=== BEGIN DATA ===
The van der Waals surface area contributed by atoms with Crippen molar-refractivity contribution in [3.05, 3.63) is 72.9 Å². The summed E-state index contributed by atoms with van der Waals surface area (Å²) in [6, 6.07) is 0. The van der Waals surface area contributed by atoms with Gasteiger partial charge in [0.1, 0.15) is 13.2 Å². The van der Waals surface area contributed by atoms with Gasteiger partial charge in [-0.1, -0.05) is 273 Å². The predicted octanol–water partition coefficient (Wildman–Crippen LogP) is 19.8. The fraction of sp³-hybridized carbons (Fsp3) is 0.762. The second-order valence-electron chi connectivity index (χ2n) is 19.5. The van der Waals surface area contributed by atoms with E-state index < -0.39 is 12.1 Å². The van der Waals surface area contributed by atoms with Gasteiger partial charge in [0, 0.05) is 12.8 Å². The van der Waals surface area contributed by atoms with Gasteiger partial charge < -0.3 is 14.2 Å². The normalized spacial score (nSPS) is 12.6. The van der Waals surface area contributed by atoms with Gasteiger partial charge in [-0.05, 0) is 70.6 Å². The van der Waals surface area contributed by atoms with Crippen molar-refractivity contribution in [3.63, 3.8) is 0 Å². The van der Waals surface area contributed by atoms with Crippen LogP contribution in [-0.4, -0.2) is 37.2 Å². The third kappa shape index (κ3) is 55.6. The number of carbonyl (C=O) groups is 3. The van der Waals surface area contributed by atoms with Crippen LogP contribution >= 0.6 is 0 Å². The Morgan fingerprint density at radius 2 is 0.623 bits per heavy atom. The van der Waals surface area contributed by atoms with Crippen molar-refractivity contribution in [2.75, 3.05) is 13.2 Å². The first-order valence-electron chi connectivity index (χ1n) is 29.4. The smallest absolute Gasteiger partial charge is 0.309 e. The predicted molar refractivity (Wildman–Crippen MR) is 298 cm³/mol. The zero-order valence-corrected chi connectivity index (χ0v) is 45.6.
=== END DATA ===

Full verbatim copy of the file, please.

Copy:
The van der Waals surface area contributed by atoms with Crippen molar-refractivity contribution in [3.05, 3.63) is 72.9 Å². The summed E-state index contributed by atoms with van der Waals surface area (Å²) in [6, 6.07) is 0. The van der Waals surface area contributed by atoms with Gasteiger partial charge in [0.1, 0.15) is 13.2 Å². The van der Waals surface area contributed by atoms with Gasteiger partial charge in [-0.1, -0.05) is 273 Å². The predicted octanol–water partition coefficient (Wildman–Crippen LogP) is 19.8. The fraction of sp³-hybridized carbons (Fsp3) is 0.762. The second-order valence-electron chi connectivity index (χ2n) is 19.5. The van der Waals surface area contributed by atoms with E-state index < -0.39 is 12.1 Å². The van der Waals surface area contributed by atoms with Gasteiger partial charge in [0, 0.05) is 12.8 Å². The van der Waals surface area contributed by atoms with Gasteiger partial charge < -0.3 is 14.2 Å². The normalized spacial score (nSPS) is 12.6. The van der Waals surface area contributed by atoms with Gasteiger partial charge in [-0.05, 0) is 70.6 Å². The van der Waals surface area contributed by atoms with Crippen molar-refractivity contribution in [3.63, 3.8) is 0 Å². The van der Waals surface area contributed by atoms with Crippen LogP contribution in [-0.4, -0.2) is 37.2 Å². The third kappa shape index (κ3) is 55.6. The number of carbonyl (C=O) groups is 3. The van der Waals surface area contributed by atoms with Crippen LogP contribution >= 0.6 is 0 Å². The Morgan fingerprint density at radius 2 is 0.623 bits per heavy atom. The van der Waals surface area contributed by atoms with Crippen molar-refractivity contribution in [2.75, 3.05) is 13.2 Å². The first-order valence-electron chi connectivity index (χ1n) is 29.4. The smallest absolute Gasteiger partial charge is 0.309 e. The predicted molar refractivity (Wildman–Crippen MR) is 298 cm³/mol. The zero-order valence-corrected chi connectivity index (χ0v) is 45.6.